Posted by Kate Humphrey on 3/20/2015 10:03 AM

    • This information should be sent to payers as well. Most of the decision makers in the insurance industry are not from medical field and studies like these helps them understand our value.

      Posted by Liza Tan on 3/22/2015 11:49 AM

    • So you are wondering the "value" of a PT. Well, a little math would suggest (at the present inefficient utilization) if seeing a PT 3.8 visits ends up costing a total of $1,871 (and this is obviously for more than just the PT visits), compared with $6,664 charged to the imaging group over the same time period that means that a PT could see (at 10 visits/day) could see 500 "cases"/year. 500 x a savings of $4793 per case comes out to $2,397,550 per PT per year. Using the "old" savings from the previous study by Fritz and Brennan on "compliant vs. non-compliant physical therapy) I was worth somewhere between $600,000 and $1,000,000/year. So, my value continues to appreciate as more detailed analysis is completed. It is crazy we even have to debate this issue when the savings are so huge. I could get it if we were 10% less but millions less! Why or why can't we get this point across.

      Posted by Herbert Silver -> >JX^D on 3/22/2015 2:41 PM

    • I've practiced for 43 years now. When I started we, PT's and physicians "diagnosed" spine pain by symptoms, history, movement and our hands. This was refined by Kaltenbourn, Maitland, Paris, Grieve, McKenzie, Mulligan, Cyrix and Stoddard, to name a few. We didn't have the MRI industry. We obtained success and this study demonstrates this point. Learn your craft. Use your head and your hands. There is a place for MRI, for our failures and definitely before deciding on surgical correction. How many times do we see an MRI that while showing pathology has nothing to do with the case. How many times do we suspect age related changes that can be handled by physical means, exercise and ergonomic changes, that went to MRI, and then to epidural block. With cost constraints we are the choice for conservative treatment and have been proving this for my 43 years in practice. We should be proud of this study.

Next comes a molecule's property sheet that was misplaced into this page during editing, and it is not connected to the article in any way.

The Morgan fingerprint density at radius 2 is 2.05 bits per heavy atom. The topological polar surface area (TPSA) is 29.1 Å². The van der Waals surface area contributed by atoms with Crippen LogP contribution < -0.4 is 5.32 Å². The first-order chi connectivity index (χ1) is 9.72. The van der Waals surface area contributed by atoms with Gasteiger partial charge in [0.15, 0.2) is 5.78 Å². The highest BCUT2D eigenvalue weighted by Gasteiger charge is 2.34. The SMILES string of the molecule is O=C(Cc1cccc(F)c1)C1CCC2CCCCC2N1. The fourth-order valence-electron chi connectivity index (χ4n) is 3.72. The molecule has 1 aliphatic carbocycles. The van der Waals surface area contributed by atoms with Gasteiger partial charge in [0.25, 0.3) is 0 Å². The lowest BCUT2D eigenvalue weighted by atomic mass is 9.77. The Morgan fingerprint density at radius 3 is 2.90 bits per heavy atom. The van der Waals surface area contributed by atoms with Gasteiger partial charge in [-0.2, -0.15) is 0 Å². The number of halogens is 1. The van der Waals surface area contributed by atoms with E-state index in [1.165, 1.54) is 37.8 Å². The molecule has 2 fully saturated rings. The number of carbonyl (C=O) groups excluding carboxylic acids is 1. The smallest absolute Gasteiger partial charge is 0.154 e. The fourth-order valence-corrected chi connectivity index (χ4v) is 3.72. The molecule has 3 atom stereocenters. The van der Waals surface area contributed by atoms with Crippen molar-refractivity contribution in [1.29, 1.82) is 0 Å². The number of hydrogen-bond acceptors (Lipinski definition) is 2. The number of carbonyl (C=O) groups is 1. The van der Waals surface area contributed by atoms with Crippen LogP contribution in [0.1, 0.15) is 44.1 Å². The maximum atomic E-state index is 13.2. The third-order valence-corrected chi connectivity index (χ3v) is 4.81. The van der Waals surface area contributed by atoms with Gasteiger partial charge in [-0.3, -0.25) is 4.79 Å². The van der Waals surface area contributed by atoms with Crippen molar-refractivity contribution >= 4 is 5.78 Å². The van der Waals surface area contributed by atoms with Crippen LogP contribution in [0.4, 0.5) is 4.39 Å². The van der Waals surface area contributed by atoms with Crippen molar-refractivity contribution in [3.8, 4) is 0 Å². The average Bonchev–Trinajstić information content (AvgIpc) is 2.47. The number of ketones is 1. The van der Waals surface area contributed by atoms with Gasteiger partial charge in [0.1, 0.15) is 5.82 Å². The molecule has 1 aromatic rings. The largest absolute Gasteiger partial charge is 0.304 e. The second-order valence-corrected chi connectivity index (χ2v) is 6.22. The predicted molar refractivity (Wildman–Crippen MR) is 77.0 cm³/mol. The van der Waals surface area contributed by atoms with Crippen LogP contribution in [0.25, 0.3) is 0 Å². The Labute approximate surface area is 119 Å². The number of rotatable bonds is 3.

Posted by Arthur Mattmiller PT on 3/22/2015 6:31 PM

    • That is really an interesting study! I had no idea that therapy cost that much! I am lucky that my insurance covers most of mine so while it is money I'm spending, it is cheaper than most.

      Posted by Drew Harrison on 7/1/2015 8:33 AM

    • It's interesting to hear that physical therapy was less expensive than the magnetic resonance imaging. So far a lot of our technology has yet to compete with many traditional methods, in terms of their ubiquitous nature, or lack thereof. Physical therapy is more financial available to each person.

      Posted by Steven Harrison on 10/6/2015 9:49 AM